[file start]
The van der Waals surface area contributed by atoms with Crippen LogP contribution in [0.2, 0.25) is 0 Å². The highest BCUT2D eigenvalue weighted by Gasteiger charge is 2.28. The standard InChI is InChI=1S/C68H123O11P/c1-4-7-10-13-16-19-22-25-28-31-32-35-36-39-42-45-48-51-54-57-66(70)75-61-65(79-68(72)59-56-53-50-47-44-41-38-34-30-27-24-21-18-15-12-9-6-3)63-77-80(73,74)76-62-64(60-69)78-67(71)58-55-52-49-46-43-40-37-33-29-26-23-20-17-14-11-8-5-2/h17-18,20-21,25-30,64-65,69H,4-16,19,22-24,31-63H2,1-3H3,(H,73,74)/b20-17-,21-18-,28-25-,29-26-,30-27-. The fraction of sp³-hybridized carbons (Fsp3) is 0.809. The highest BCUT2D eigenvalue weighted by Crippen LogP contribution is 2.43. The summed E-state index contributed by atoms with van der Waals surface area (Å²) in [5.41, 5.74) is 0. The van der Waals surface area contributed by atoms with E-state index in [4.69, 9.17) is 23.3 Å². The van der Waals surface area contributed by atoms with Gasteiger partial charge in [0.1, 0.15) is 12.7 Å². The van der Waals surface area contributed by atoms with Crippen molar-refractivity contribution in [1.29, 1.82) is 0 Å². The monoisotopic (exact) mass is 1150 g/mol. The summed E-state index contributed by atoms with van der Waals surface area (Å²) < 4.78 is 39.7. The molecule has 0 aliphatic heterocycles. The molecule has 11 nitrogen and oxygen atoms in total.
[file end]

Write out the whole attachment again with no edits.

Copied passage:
The van der Waals surface area contributed by atoms with Crippen LogP contribution in [0.2, 0.25) is 0 Å². The highest BCUT2D eigenvalue weighted by Gasteiger charge is 2.28. The standard InChI is InChI=1S/C68H123O11P/c1-4-7-10-13-16-19-22-25-28-31-32-35-36-39-42-45-48-51-54-57-66(70)75-61-65(79-68(72)59-56-53-50-47-44-41-38-34-30-27-24-21-18-15-12-9-6-3)63-77-80(73,74)76-62-64(60-69)78-67(71)58-55-52-49-46-43-40-37-33-29-26-23-20-17-14-11-8-5-2/h17-18,20-21,25-30,64-65,69H,4-16,19,22-24,31-63H2,1-3H3,(H,73,74)/b20-17-,21-18-,28-25-,29-26-,30-27-. The fraction of sp³-hybridized carbons (Fsp3) is 0.809. The highest BCUT2D eigenvalue weighted by Crippen LogP contribution is 2.43. The summed E-state index contributed by atoms with van der Waals surface area (Å²) in [5.41, 5.74) is 0. The van der Waals surface area contributed by atoms with E-state index in [4.69, 9.17) is 23.3 Å². The van der Waals surface area contributed by atoms with Gasteiger partial charge in [0.1, 0.15) is 12.7 Å². The van der Waals surface area contributed by atoms with Crippen molar-refractivity contribution in [1.29, 1.82) is 0 Å². The monoisotopic (exact) mass is 1150 g/mol. The summed E-state index contributed by atoms with van der Waals surface area (Å²) < 4.78 is 39.7. The molecule has 0 aliphatic heterocycles. The molecule has 11 nitrogen and oxygen atoms in total.